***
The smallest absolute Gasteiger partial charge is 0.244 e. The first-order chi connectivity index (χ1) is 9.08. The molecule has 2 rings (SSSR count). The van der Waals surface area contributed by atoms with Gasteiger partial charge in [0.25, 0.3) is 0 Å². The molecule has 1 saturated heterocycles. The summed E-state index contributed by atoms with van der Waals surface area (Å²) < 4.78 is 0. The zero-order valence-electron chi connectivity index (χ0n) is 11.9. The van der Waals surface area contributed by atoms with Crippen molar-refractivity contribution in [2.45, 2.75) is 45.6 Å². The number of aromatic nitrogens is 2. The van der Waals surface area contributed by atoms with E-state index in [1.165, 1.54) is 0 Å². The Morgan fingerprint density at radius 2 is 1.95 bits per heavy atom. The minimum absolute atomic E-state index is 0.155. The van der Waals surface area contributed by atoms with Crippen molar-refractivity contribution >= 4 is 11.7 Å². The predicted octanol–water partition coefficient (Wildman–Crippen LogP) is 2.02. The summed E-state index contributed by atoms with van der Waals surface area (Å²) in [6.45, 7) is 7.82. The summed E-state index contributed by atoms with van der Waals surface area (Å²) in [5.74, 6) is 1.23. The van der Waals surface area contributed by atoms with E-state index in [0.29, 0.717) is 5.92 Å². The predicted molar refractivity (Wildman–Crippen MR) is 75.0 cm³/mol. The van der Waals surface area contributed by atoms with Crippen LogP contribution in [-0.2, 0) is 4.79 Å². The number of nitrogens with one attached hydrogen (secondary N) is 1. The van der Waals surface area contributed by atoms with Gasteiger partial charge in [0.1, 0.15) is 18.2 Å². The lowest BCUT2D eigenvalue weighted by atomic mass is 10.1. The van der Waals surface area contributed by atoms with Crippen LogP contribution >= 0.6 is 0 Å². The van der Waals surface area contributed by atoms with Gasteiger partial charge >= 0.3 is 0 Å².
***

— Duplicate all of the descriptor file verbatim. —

The smallest absolute Gasteiger partial charge is 0.244 e. The first-order chi connectivity index (χ1) is 9.08. The molecule has 2 rings (SSSR count). The van der Waals surface area contributed by atoms with Gasteiger partial charge in [0.25, 0.3) is 0 Å². The molecule has 1 saturated heterocycles. The summed E-state index contributed by atoms with van der Waals surface area (Å²) < 4.78 is 0. The zero-order valence-electron chi connectivity index (χ0n) is 11.9. The van der Waals surface area contributed by atoms with Crippen molar-refractivity contribution in [2.45, 2.75) is 45.6 Å². The number of aromatic nitrogens is 2. The van der Waals surface area contributed by atoms with E-state index in [1.165, 1.54) is 0 Å². The Morgan fingerprint density at radius 2 is 1.95 bits per heavy atom. The minimum absolute atomic E-state index is 0.155. The van der Waals surface area contributed by atoms with Crippen molar-refractivity contribution >= 4 is 11.7 Å². The predicted octanol–water partition coefficient (Wildman–Crippen LogP) is 2.02. The summed E-state index contributed by atoms with van der Waals surface area (Å²) in [6.45, 7) is 7.82. The summed E-state index contributed by atoms with van der Waals surface area (Å²) in [5.74, 6) is 1.23. The van der Waals surface area contributed by atoms with E-state index in [0.29, 0.717) is 5.92 Å². The predicted molar refractivity (Wildman–Crippen MR) is 75.0 cm³/mol. The van der Waals surface area contributed by atoms with Crippen LogP contribution in [-0.2, 0) is 4.79 Å². The number of nitrogens with one attached hydrogen (secondary N) is 1. The van der Waals surface area contributed by atoms with Gasteiger partial charge in [0.1, 0.15) is 18.2 Å². The lowest BCUT2D eigenvalue weighted by atomic mass is 10.1. The van der Waals surface area contributed by atoms with Crippen LogP contribution >= 0.6 is 0 Å². The van der Waals surface area contributed by atoms with Gasteiger partial charge >= 0.3 is 0 Å².